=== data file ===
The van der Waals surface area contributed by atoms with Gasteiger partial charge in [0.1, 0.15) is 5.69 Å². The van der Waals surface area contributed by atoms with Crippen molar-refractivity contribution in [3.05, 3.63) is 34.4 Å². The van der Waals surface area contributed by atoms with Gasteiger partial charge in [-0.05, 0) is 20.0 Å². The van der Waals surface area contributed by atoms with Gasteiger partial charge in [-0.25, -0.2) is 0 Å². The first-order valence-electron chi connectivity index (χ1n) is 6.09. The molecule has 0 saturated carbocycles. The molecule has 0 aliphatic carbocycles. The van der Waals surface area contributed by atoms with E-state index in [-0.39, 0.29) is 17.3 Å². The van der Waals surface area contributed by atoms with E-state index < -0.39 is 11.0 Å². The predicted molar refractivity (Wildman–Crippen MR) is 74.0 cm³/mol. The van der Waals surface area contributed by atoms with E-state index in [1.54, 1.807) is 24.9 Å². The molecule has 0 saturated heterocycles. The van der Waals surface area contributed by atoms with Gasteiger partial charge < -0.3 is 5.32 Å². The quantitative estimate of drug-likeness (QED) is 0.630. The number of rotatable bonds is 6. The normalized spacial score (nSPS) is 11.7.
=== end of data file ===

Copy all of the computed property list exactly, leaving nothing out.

The van der Waals surface area contributed by atoms with Gasteiger partial charge in [0.1, 0.15) is 5.69 Å². The van der Waals surface area contributed by atoms with Crippen molar-refractivity contribution in [3.05, 3.63) is 34.4 Å². The van der Waals surface area contributed by atoms with Gasteiger partial charge in [-0.05, 0) is 20.0 Å². The van der Waals surface area contributed by atoms with Gasteiger partial charge in [-0.25, -0.2) is 0 Å². The first-order valence-electron chi connectivity index (χ1n) is 6.09. The molecule has 0 saturated carbocycles. The molecule has 0 aliphatic carbocycles. The van der Waals surface area contributed by atoms with E-state index in [-0.39, 0.29) is 17.3 Å². The van der Waals surface area contributed by atoms with E-state index < -0.39 is 11.0 Å². The predicted molar refractivity (Wildman–Crippen MR) is 74.0 cm³/mol. The van der Waals surface area contributed by atoms with E-state index in [1.54, 1.807) is 24.9 Å². The molecule has 0 saturated heterocycles. The van der Waals surface area contributed by atoms with Gasteiger partial charge < -0.3 is 5.32 Å². The quantitative estimate of drug-likeness (QED) is 0.630. The number of rotatable bonds is 6. The normalized spacial score (nSPS) is 11.7.